in startling nakedness. It is different today, and if a new house
goes up, and its shrubbery is young yet, the surroundings of the
buildings in the vicinity divide with the newcomer that finished ap
pearance that tells of being ready to use. This has an inviting look
when the stranger or the old-timer gets a glimpse of the mass
effect. So people are more interested in the Sandhills by the more
finished homeyness that is manifest. They see the worth of a
home in such a place, and they do not hesitate to pay money for a
building site or a bit of orchard, or a speculative investment of
big or little dimensions. And so the prices for land are steadily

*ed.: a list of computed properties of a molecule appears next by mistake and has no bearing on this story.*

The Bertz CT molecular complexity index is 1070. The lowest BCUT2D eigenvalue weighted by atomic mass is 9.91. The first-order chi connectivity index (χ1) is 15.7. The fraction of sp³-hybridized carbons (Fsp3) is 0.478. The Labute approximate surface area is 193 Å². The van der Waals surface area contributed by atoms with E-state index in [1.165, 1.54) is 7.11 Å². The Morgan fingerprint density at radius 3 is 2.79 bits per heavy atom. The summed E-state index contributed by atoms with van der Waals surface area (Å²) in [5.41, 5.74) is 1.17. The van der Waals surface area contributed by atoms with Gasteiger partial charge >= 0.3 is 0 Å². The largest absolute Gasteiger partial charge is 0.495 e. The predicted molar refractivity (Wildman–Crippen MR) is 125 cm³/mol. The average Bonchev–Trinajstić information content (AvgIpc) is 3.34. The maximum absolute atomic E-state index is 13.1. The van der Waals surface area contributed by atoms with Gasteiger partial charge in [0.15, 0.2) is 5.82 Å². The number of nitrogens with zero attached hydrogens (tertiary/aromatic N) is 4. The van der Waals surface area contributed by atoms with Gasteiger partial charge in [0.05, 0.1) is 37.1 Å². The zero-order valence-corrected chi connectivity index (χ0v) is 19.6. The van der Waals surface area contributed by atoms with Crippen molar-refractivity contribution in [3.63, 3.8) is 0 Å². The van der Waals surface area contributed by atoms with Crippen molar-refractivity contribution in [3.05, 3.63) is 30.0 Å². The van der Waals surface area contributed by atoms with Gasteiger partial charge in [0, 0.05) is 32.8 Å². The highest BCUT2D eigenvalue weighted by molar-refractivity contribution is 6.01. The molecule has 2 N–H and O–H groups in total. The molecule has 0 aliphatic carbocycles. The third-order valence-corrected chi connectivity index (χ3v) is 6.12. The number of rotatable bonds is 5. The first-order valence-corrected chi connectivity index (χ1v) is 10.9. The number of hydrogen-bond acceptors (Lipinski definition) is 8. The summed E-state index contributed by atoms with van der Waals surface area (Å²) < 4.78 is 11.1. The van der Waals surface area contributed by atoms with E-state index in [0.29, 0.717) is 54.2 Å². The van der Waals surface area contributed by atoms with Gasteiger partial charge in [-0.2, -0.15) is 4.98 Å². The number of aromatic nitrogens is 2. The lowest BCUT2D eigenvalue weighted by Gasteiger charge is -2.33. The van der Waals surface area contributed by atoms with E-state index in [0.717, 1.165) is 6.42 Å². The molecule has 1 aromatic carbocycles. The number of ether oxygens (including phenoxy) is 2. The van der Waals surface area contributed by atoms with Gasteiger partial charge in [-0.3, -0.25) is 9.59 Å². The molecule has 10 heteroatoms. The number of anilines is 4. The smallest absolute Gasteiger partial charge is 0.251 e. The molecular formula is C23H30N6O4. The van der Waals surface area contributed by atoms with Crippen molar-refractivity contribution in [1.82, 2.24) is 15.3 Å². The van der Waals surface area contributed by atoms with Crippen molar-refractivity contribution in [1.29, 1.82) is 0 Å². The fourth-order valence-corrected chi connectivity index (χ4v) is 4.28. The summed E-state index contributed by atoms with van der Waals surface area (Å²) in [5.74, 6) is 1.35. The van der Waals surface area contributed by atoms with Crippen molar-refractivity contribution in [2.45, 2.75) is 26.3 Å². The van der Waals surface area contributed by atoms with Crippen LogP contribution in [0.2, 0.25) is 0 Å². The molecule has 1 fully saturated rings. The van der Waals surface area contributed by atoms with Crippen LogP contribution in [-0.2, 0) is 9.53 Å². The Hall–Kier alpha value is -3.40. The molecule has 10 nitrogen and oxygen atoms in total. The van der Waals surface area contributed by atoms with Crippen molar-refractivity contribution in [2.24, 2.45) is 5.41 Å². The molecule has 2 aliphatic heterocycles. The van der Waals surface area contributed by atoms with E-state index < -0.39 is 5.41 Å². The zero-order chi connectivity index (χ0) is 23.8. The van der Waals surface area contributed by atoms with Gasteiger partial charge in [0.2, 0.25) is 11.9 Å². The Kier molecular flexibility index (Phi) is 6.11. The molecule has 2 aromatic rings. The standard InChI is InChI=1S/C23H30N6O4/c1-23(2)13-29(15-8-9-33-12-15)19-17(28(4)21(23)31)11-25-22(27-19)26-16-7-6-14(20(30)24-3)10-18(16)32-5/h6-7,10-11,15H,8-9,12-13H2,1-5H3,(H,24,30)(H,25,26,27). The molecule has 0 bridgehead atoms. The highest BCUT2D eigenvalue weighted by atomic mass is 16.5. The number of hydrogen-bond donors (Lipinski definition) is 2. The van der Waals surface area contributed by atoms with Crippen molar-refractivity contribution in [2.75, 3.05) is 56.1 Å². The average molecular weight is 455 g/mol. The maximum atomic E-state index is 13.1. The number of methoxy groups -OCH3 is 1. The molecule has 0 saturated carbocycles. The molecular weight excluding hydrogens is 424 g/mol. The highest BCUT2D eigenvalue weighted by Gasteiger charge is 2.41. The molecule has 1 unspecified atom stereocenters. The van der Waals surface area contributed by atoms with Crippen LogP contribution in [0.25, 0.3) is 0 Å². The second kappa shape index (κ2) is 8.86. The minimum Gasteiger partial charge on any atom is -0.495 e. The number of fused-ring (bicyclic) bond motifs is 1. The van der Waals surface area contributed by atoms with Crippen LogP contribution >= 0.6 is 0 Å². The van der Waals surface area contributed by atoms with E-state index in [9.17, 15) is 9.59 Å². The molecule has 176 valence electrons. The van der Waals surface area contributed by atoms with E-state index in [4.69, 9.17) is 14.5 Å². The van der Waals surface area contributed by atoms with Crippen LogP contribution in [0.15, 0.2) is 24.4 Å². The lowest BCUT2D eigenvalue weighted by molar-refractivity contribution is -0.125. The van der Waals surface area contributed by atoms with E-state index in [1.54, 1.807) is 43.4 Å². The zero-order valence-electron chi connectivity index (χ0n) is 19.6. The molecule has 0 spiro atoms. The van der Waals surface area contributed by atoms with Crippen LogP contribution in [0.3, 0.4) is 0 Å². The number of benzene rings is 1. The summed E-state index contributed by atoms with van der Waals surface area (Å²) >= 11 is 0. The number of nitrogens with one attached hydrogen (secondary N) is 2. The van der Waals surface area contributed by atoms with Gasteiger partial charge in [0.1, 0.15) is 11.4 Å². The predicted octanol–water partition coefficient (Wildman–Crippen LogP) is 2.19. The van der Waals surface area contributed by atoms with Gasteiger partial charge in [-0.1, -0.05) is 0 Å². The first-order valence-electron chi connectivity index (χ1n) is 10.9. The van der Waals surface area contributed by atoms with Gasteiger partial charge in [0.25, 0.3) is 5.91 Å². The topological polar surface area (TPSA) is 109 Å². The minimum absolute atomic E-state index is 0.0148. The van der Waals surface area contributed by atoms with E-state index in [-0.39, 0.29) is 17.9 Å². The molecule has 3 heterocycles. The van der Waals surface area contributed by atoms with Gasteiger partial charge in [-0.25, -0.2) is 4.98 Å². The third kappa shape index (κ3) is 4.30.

strengthening, and as is always the case, as prices show firmness
the confidence of the prospective buyer is reinforced by the con
tagion. I have known the Pinehurst section since the day when James W.
Tufts bought his wiregrass land, and have watched the develop
ment of the neighborhood. But in all the quarter of a century the
prospects for the future have never stood on so firm a footing as
this year. The business conditions of the country are better now
than at any time- in history. The production of the nation is
greater. Freight loading is climbing up to new figures. Bank
clearings are making records. A prominent manufacturer said to
me last week that the effects of prohibition are remarkable in both
the help given to efficiency and : continued production, and also in
the sustained demand for product. Better business brings more
people from the North to this portion of the South which is easy
to reach. It puts money into the hands of more people who want
to make winter homes here when they get here. Then the Pine